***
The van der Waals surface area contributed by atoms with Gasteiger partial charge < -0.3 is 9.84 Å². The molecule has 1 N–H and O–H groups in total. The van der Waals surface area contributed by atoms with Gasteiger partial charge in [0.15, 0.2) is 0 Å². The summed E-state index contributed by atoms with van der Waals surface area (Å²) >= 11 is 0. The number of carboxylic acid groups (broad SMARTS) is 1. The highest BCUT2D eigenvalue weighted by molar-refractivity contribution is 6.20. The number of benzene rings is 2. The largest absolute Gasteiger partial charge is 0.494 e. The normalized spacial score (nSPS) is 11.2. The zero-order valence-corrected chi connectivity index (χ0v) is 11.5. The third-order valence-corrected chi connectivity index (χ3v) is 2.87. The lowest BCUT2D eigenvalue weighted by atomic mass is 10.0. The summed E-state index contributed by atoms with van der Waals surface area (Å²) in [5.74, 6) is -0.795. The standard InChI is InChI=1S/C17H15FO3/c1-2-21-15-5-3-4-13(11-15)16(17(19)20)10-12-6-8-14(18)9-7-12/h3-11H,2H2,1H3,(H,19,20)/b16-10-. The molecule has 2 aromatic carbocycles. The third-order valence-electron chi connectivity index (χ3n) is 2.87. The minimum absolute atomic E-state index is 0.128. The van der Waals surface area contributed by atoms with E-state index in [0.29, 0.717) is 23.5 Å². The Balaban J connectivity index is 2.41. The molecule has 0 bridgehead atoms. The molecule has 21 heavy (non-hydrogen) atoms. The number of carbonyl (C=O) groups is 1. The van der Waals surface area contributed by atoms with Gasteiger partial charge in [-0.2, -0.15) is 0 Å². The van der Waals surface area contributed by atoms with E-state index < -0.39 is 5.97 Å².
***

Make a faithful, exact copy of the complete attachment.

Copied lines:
The van der Waals surface area contributed by atoms with Gasteiger partial charge < -0.3 is 9.84 Å². The molecule has 1 N–H and O–H groups in total. The van der Waals surface area contributed by atoms with Gasteiger partial charge in [0.15, 0.2) is 0 Å². The summed E-state index contributed by atoms with van der Waals surface area (Å²) >= 11 is 0. The number of carboxylic acid groups (broad SMARTS) is 1. The highest BCUT2D eigenvalue weighted by molar-refractivity contribution is 6.20. The number of benzene rings is 2. The largest absolute Gasteiger partial charge is 0.494 e. The normalized spacial score (nSPS) is 11.2. The zero-order valence-corrected chi connectivity index (χ0v) is 11.5. The third-order valence-corrected chi connectivity index (χ3v) is 2.87. The lowest BCUT2D eigenvalue weighted by atomic mass is 10.0. The summed E-state index contributed by atoms with van der Waals surface area (Å²) in [5.74, 6) is -0.795. The standard InChI is InChI=1S/C17H15FO3/c1-2-21-15-5-3-4-13(11-15)16(17(19)20)10-12-6-8-14(18)9-7-12/h3-11H,2H2,1H3,(H,19,20)/b16-10-. The molecule has 2 aromatic carbocycles. The third-order valence-electron chi connectivity index (χ3n) is 2.87. The minimum absolute atomic E-state index is 0.128. The van der Waals surface area contributed by atoms with E-state index in [0.29, 0.717) is 23.5 Å². The Balaban J connectivity index is 2.41. The molecule has 0 bridgehead atoms. The molecule has 21 heavy (non-hydrogen) atoms. The number of carbonyl (C=O) groups is 1. The van der Waals surface area contributed by atoms with Gasteiger partial charge in [-0.2, -0.15) is 0 Å². The van der Waals surface area contributed by atoms with E-state index < -0.39 is 5.97 Å².